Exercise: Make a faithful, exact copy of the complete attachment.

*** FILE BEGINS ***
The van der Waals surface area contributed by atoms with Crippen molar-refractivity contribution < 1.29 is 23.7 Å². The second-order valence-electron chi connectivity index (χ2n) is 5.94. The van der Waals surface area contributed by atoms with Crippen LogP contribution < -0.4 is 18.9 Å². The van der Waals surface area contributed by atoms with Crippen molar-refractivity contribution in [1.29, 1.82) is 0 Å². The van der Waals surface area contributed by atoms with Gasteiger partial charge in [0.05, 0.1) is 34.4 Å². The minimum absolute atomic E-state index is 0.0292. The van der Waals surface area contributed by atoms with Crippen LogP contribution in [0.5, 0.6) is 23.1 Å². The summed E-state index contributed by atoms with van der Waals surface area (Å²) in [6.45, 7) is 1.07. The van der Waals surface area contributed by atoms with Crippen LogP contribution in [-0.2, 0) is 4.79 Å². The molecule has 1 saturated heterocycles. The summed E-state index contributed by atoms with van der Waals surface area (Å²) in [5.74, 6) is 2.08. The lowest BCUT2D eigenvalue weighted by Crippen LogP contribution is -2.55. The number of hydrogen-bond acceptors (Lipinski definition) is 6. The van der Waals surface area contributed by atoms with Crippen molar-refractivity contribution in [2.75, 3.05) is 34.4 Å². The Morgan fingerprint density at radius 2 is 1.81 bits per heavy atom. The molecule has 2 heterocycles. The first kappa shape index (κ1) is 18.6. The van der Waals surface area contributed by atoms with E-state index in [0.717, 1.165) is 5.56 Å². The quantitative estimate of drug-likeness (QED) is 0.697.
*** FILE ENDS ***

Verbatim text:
The van der Waals surface area contributed by atoms with Crippen molar-refractivity contribution < 1.29 is 23.7 Å². The second-order valence-electron chi connectivity index (χ2n) is 5.94. The van der Waals surface area contributed by atoms with Crippen LogP contribution < -0.4 is 18.9 Å². The van der Waals surface area contributed by atoms with Crippen molar-refractivity contribution in [1.29, 1.82) is 0 Å². The van der Waals surface area contributed by atoms with Gasteiger partial charge in [0.05, 0.1) is 34.4 Å². The minimum absolute atomic E-state index is 0.0292. The van der Waals surface area contributed by atoms with Crippen LogP contribution in [0.5, 0.6) is 23.1 Å². The summed E-state index contributed by atoms with van der Waals surface area (Å²) in [6.45, 7) is 1.07. The van der Waals surface area contributed by atoms with Crippen LogP contribution in [-0.2, 0) is 4.79 Å². The molecule has 1 saturated heterocycles. The summed E-state index contributed by atoms with van der Waals surface area (Å²) in [5.74, 6) is 2.08. The lowest BCUT2D eigenvalue weighted by Crippen LogP contribution is -2.55. The number of hydrogen-bond acceptors (Lipinski definition) is 6. The van der Waals surface area contributed by atoms with Crippen molar-refractivity contribution in [2.75, 3.05) is 34.4 Å². The Morgan fingerprint density at radius 2 is 1.81 bits per heavy atom. The molecule has 2 heterocycles. The first kappa shape index (κ1) is 18.6. The van der Waals surface area contributed by atoms with E-state index in [0.717, 1.165) is 5.56 Å². The quantitative estimate of drug-likeness (QED) is 0.697.